Dr. Nora Lapitan, Senior Scientist Advisor for the U.S.Agency for International Development, discusses the importance of wheat for global food security in her visit to CIMMYT headquarters.
By Mike Listman/CIMMYT
KIGALI, Rwanda (November 12, 2014)- At the launch meeting held in Kigali, Rwanda, during 27-29 October, Ivan Rwomushana, ASARECA Manager for Staple Crops.
With funding from the Multi Donor Trust of the World Bank and WHEAT, ASARECA has launched a project to assess opportunities and constraints in wheat value chains and raise smallholder wheat farmers’ productivity by at least 20% in selected communities of Rwanda and as much as 100% among participating households in Burundi.
“Both countries have favorable agro-ecologies with high potential for wheat production,” said Ivan Rwomushana, ASARECA Manager for Staple Crops, “but the crop is grown mainly by smallholders under rain-fed systems, so domestic production covers less than 25% of consumption and the countries import the rest at a considerable cost.”
Urbanization, a rising middle class and new lifestyles are driving up wheat demand in Sub-Saharan Africa. But regional supplies fall short, so wheat-consuming countries must use foreign reserves to import at least US $12 billion-worth of grain each year. In Rwanda alone, the annual cost of wheat imports has spiraled from US $2.3 million to US $33 million, over 2006-11.
“In Burundi, for example, farmers harvest only 0.8 tons of grain per hectare, on average,” said Gaspard Nihorimbere, wheat breeder at the Institut des Sciences Agronomiques du Burundi (ISABU). “Use of improved seeds with proper agronomic practices and fertilizer could raise that to 1.6 tons per hectare.”
The project is called “Enhancing Wheat Productivity and Value Chains in Burundi and Rwanda.” The work links with regionwide efforts of ASARECA to develop smallholder wheat production systems and value chains and WHEAT’s ongoing “Wheat for Africa” initiative, and will marshal contributions from the Rwanda Agriculture Board (RAB), the University of Rwanda (UR)/College of Agriculture, Animal Sciences and Veterinary Medicine (CAVM), ISABU, the Confédération des Associations des Producteurs Agricoles pour le Développement (CAPAD) and CIMMYT. The project will also leverage ongoing work of the Wheat Regional Centre of Excellence of the Eastern Africa Agricultural Productivity Programme (EAAPP).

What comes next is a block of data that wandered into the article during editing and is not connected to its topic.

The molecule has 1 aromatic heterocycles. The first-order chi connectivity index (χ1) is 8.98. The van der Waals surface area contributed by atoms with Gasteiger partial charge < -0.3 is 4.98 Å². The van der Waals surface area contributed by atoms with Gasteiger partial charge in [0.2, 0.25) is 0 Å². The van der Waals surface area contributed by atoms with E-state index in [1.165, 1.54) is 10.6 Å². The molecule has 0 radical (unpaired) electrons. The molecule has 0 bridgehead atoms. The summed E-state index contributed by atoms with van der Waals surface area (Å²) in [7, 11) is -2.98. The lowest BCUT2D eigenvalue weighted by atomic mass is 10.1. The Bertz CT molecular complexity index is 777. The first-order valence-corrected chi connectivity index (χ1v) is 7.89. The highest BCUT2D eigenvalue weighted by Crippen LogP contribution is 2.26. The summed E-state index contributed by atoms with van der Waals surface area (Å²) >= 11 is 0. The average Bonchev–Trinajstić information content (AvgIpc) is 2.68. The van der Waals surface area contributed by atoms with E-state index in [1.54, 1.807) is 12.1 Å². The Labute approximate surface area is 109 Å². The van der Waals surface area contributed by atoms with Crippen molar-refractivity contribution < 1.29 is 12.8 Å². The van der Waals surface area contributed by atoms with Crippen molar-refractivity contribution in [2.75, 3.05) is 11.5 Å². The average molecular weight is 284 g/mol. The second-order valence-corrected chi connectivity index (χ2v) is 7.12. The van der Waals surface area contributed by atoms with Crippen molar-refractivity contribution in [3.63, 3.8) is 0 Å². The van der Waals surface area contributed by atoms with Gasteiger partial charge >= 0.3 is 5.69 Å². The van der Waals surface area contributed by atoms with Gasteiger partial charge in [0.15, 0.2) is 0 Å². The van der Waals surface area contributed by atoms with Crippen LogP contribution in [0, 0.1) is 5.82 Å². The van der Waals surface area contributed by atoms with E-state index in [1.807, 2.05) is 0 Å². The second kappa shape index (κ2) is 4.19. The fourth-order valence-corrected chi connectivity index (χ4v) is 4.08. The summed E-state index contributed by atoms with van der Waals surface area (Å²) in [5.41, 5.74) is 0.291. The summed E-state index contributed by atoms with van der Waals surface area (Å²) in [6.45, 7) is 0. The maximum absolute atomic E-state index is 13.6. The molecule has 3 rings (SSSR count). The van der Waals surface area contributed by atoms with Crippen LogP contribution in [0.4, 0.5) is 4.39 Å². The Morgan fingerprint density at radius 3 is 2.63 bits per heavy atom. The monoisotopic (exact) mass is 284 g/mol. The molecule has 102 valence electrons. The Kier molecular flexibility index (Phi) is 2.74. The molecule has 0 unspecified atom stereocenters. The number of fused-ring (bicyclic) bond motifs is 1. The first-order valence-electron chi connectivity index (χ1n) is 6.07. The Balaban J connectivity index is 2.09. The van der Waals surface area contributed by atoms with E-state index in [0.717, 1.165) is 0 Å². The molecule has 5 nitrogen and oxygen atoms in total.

New Study Will Focus on Gender Norms and Wheat-based Livelihoods in Afghanistan, Ethiopia and Pakistan
By Katie Lutz/CIMMYT
EL BATAN, Mexico (November 12, 2014)- In a newly-funded project, WHEAT will explore how the differing roles and rights of women, men and youth influence wheat research and development impacts in three nations whose inhabitants depend heavily on the crop for protein, carbohydrates and livelihoods.
Funded by Germany’s Federal Ministry for Economic Cooperation and Development (BMZ), the project “Understanding gender in wheat-based livelihoods for enhanced WHEAT research for development (R4D) impact in Afghanistan, Pakistan and Ethiopia” will seek evidence to promote an appreciation of gender integration and social inclusion, as an opportunity to enhance impact. There is ample literature on gender and agriculture, but less on studies that explore gender and social equity issues relating to wheat-based livelihoods, according to Lone Badstue, CIMMYT’s strategic leader for gender research and mainstreaming
By Katie Lutz/CIMMYT
EL BATAN, Mexico (October 15, 2014)- Each year, 16 October is recognized worldwide as the International Day of Rural Women. The United Nations (UN) states that the role and contribution of rural women is crucial in enhancing agriculture and rural development, improving food security and eradicating rural poverty.